Coastal flyway to flatten 16 villages

Rs 500 crore road will cater to cars that comprise one-fifth the traffic

 
By Sumana Narayanan
Published: Thursday 31 December 2009

DownToEarthpeople living in the fishing villages along the Chennai coast have used the Right to Information (rti) Act to find out the real intent behind inducements offered to them by the government. They discovered the state highway authorities plan to build a 9.7 km elevated road along the beach by ploughing through 16 villages that fall in the way.

K Saravanan of Urulucott village was mystified when the city municipality offered to install streetlights on a dirt road the villagers use. He then happened to read about the flyover plan in the newspapers and sought the feasibility report for the project. The response from the highways department showed that his village was on the route of the elevated expressway. He surmised the offer to install the streetlights was a way to circumvent coastal regulations to obtain clearances for the flyover.Coastal regulations allow road development near the beach only if there is an existing road; putting streetlights and paving it would have made it a regular road fit for upgrading.

A fisher leader of Nochikuppam village, J Kosumani, found out about the proposed road by seeking information from the housing board. The road will connect the lighthouse at Marina beach with the East Coast Road and Puducherry (see map). The board admitted to changes in plan to provide pucca houses to fishers living in shanties on the Marina beach because of the proposed expressway. Kosumani said in 2007, residents of Sreenivasapuram village were asked to vacate their homes on the pretext that a tsunami may hit the area. Whatever excuse they give this time, we are not going to budge, said Kosumani.

A highway department official said there was no reason for people to get agitated as the plan is still at the feasibility stage. They should wait for public consultations, he said. The detailed project report for the coastal expressway is likely to be ready by April 2010.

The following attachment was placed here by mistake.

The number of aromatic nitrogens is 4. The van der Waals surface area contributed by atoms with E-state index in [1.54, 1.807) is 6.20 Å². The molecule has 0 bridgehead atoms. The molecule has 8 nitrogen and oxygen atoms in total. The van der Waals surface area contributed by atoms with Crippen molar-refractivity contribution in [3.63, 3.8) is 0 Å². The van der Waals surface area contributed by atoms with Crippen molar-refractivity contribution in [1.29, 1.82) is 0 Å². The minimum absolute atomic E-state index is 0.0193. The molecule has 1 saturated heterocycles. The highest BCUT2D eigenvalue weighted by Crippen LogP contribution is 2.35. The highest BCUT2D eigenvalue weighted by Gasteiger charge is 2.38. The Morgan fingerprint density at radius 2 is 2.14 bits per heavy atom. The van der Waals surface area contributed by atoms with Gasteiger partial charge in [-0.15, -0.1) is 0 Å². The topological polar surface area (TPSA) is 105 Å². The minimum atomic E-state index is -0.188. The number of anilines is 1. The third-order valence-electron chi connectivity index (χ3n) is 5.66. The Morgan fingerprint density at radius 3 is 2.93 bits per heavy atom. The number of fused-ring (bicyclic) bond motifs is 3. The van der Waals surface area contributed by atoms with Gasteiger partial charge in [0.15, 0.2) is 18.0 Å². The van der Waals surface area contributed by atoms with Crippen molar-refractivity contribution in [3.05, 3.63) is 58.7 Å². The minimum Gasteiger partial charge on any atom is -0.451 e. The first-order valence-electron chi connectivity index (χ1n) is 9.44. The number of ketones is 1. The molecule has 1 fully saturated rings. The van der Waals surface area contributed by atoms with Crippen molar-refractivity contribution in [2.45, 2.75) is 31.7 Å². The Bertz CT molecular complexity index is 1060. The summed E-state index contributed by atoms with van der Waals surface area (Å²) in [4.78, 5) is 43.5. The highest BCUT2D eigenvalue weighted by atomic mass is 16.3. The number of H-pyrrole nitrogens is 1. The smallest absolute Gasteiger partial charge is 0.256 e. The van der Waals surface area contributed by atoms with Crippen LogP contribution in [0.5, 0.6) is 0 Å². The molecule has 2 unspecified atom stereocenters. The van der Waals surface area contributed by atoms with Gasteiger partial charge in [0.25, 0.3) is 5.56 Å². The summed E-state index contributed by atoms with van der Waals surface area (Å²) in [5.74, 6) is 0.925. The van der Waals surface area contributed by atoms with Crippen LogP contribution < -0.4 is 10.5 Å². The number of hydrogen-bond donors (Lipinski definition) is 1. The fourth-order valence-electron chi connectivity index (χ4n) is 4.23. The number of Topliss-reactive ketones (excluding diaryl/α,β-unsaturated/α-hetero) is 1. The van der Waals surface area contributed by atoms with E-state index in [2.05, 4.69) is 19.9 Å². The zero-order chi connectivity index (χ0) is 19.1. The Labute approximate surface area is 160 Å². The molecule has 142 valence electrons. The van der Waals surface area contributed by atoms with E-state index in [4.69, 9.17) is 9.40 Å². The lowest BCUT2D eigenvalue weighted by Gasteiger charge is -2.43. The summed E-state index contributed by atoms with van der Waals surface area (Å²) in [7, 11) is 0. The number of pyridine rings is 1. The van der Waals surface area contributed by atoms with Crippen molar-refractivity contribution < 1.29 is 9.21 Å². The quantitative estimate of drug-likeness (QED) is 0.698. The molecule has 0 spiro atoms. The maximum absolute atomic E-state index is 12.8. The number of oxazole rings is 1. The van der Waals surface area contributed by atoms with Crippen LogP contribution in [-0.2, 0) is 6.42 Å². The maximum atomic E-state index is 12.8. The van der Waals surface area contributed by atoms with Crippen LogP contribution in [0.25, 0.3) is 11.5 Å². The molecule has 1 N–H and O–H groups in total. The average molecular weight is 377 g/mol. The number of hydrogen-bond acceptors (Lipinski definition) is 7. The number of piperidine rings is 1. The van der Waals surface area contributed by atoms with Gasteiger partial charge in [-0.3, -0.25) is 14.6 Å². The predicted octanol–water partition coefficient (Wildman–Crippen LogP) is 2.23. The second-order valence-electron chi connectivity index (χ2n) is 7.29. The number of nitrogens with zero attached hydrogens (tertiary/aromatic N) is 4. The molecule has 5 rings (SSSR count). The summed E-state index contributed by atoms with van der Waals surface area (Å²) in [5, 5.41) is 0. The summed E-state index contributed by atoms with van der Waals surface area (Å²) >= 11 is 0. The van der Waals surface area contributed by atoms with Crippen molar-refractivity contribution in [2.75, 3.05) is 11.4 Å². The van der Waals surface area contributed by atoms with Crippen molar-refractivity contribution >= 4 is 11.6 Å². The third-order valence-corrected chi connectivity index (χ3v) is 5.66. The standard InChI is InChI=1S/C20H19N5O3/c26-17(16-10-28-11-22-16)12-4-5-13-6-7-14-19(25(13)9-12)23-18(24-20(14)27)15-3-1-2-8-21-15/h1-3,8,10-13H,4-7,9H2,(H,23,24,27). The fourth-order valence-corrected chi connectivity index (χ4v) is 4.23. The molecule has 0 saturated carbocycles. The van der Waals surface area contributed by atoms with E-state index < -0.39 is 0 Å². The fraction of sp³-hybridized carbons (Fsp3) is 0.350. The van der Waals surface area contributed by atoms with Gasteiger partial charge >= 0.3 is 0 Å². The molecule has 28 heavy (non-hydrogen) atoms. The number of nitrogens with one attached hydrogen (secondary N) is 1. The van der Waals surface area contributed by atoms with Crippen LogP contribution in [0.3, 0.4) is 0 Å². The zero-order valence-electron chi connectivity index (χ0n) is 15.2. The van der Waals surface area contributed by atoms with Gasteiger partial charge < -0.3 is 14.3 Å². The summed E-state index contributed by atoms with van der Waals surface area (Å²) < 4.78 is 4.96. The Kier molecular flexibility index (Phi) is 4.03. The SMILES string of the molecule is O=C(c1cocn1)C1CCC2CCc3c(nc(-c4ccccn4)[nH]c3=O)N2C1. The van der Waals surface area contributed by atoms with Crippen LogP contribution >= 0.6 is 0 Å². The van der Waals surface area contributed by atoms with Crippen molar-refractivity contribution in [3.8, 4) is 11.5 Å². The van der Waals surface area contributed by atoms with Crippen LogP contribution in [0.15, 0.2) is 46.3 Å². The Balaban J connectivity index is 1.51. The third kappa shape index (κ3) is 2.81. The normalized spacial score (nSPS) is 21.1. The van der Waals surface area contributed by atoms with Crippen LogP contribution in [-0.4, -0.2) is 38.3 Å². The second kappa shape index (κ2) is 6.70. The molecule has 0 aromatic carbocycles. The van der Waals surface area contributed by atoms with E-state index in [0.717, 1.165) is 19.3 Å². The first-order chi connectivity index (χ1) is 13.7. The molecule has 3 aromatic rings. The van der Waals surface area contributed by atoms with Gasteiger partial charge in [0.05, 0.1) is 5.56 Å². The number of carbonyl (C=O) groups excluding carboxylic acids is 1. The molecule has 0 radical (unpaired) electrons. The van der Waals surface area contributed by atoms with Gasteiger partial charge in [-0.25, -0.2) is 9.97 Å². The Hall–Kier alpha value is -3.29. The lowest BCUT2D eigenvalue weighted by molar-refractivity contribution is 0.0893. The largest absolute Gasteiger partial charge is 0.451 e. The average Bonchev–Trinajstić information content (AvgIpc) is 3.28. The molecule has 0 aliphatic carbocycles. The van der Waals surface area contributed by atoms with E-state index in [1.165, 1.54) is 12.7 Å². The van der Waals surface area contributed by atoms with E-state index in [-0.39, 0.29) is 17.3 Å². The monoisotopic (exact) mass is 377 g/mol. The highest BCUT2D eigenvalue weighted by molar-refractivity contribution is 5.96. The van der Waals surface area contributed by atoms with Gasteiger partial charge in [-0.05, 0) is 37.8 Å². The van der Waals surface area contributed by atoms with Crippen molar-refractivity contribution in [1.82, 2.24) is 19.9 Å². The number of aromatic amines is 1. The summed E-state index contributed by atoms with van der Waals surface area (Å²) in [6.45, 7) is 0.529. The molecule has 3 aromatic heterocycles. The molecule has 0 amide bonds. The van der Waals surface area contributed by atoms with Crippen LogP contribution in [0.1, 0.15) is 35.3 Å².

Private consultants Wilbur Smith in their feasibility report have said the expressway will decongest the existing beach road and reduce traffic congestion and air pollution. K P Subramanium, a transportation engineer, said this was not true as elevated roads flanked by buildings have canyon-like effect that intensify air and noise pollution. What the city needs is better public transport, exclusive bus lanes and infrastructure for pedestrians and cyclists, he said. Only cars and two wheelers would be allowed on the expressway.

A Srivatsan, an architect and town planner said the road alignment has been changed once to save statues of political leaders on the Marina beach but that the authorities were not bothered about displacing people or ruining the environment. He pointed out the expressway will disturb the Adyar creek that plays an important role in regulating tidal action of the sea. It will also affect Olive Ridley turtles that nest on the Chennai coast.

The state authorities also plan to build a number of elevated roads along the citys waterways, including Buckingham canal later.

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